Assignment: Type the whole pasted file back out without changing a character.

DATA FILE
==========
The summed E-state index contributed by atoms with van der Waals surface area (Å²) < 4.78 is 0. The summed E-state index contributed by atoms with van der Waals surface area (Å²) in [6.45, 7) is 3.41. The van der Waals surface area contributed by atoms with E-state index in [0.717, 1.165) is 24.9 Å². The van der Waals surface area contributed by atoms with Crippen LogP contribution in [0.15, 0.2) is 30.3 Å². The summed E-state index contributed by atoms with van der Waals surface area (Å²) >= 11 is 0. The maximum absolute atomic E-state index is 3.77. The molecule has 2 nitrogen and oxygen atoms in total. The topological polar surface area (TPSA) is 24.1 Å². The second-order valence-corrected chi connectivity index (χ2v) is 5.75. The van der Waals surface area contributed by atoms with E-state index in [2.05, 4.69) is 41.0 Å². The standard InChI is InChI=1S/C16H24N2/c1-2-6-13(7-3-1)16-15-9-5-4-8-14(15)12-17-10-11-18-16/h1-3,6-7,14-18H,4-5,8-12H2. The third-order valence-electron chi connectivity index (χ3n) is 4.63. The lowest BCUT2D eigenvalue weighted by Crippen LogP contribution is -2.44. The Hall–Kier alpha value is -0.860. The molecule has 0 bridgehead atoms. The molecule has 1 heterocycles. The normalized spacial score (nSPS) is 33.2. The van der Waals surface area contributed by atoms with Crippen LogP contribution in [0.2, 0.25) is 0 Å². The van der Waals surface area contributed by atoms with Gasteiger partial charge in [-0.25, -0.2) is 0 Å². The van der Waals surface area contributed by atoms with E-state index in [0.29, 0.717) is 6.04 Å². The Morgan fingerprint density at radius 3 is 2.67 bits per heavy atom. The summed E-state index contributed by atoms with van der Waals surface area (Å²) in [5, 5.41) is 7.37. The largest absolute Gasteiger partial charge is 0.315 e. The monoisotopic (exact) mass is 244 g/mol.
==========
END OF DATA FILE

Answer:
The summed E-state index contributed by atoms with van der Waals surface area (Å²) < 4.78 is 0. The summed E-state index contributed by atoms with van der Waals surface area (Å²) in [6.45, 7) is 3.41. The van der Waals surface area contributed by atoms with E-state index in [0.717, 1.165) is 24.9 Å². The van der Waals surface area contributed by atoms with Crippen LogP contribution in [0.15, 0.2) is 30.3 Å². The summed E-state index contributed by atoms with van der Waals surface area (Å²) >= 11 is 0. The maximum absolute atomic E-state index is 3.77. The molecule has 2 nitrogen and oxygen atoms in total. The topological polar surface area (TPSA) is 24.1 Å². The second-order valence-corrected chi connectivity index (χ2v) is 5.75. The van der Waals surface area contributed by atoms with E-state index in [2.05, 4.69) is 41.0 Å². The standard InChI is InChI=1S/C16H24N2/c1-2-6-13(7-3-1)16-15-9-5-4-8-14(15)12-17-10-11-18-16/h1-3,6-7,14-18H,4-5,8-12H2. The third-order valence-electron chi connectivity index (χ3n) is 4.63. The lowest BCUT2D eigenvalue weighted by Crippen LogP contribution is -2.44. The Hall–Kier alpha value is -0.860. The molecule has 0 bridgehead atoms. The molecule has 1 heterocycles. The normalized spacial score (nSPS) is 33.2. The van der Waals surface area contributed by atoms with Crippen LogP contribution in [0.2, 0.25) is 0 Å². The van der Waals surface area contributed by atoms with Gasteiger partial charge in [-0.25, -0.2) is 0 Å². The van der Waals surface area contributed by atoms with E-state index in [0.29, 0.717) is 6.04 Å². The Morgan fingerprint density at radius 3 is 2.67 bits per heavy atom. The summed E-state index contributed by atoms with van der Waals surface area (Å²) in [5, 5.41) is 7.37. The largest absolute Gasteiger partial charge is 0.315 e. The monoisotopic (exact) mass is 244 g/mol.